they pay to kiss your feet

since there's no one else around, we let our hair grow long and forget all we used to know. then our skin gets thicker from living out in the snow.

Monday, August 15, 2005

No pain, no gain

I’m going to run a 10-mile race on Saturday. It’s intended to be a preparation run for the half marathon and, to be honest, my two training partners are really putting the pressure on, so I think I’ll just go with the flow and run the race. But, I’m not sure how I’ll feel during it because last night, I experienced part of what is so infamous about long distance running and I can’t say I loved it.

The three of us went on a nice, 8-mile long run yesterday evening. We left a little before 8 p.m., just as it was starting to get dark. It was the perfect temperature and the breeze was light and the conversation was good and my new shoes seemed to be doing the trick. I had been feeling okay all day and had experienced no problems the day before on my 5-mile solo run, so I trotted along the first 3 miles or so enjoying the company and the weather and the fact that my knee wasn’t throbbing — yet.

It was then that training partner Mark told the truth about his trek into the “woods” a few runs before. Apparently, it wasn’t his knee that caused him to stop running. It was, instead, his twisted and cramping abdomen. I laughed at the story jokingly saying that it would never happen to me. Little did I know what was to come.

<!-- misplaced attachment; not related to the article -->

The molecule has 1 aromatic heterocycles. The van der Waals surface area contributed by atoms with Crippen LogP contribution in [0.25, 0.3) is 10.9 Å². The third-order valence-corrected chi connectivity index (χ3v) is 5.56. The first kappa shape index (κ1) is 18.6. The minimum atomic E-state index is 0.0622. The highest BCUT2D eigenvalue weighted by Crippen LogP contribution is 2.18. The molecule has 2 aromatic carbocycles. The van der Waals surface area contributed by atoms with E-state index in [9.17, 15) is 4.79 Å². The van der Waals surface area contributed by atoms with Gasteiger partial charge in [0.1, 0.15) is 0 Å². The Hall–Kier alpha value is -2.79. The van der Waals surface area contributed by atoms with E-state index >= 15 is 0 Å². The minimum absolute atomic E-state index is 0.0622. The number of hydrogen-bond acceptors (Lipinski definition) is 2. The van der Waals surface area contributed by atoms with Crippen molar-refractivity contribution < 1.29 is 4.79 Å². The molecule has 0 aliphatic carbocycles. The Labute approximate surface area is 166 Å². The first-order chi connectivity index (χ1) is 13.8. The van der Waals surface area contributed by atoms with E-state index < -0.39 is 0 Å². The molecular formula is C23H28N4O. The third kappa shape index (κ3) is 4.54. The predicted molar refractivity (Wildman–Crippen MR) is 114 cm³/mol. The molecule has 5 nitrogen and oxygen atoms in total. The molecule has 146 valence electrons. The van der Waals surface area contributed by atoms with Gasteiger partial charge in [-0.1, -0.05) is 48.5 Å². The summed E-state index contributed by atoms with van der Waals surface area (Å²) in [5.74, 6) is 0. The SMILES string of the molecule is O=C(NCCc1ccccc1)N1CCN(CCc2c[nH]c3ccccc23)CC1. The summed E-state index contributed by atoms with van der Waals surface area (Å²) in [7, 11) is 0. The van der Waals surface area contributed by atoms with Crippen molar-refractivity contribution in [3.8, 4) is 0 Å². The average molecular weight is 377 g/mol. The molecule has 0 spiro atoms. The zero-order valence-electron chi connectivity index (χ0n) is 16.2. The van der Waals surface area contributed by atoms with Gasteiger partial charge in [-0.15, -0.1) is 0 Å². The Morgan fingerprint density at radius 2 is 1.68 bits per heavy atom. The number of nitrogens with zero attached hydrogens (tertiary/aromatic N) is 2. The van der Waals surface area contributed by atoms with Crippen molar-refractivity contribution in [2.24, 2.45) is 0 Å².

By about mile 4, I could feel my stomach doing flips. Waves of nausea would overtake me, sending chills down my legs and my arms and then, it would go away and I’d feel fine. So, I didn’t say anything about it at first, I just kept going, running faster than my normal pace, trying to be “one of the guys.” But as we got further along in our mileage, my stomach started to get worse. With about 2 miles to go, I didn’t know if I could make it home, but there were no woods in sight, no Johnny on the Spots, so I had to keep going. I told them my stomach hurt and that my knee was starting to hurt, too. But, really, my stomach hurt so badly that any knee pain I was feeling was completely minimized. When we rounded the last corner toward my house, I could think of nothing else than the bathroom and the pain was so intense I may have let a few profane words slip out. It wasn’t pretty.

We got back to my house, I gave them water and thanked them for the run. I then immediately excused myself and told them I’d see them Wednesday. And that is when I was sicker than I have ever been in my life. Nice, huh? Then, I started to fear dehydration, so I chugged 30 ounces of water before hobbling into bed. Let’s just say, though I beat my usual 8-mile time by 5 minutes, the pain in the end made it all seem so irrelevant.

I hear that this is a problem long-distance runners frequently face and just learn to deal with. I’m just glad I made it home.


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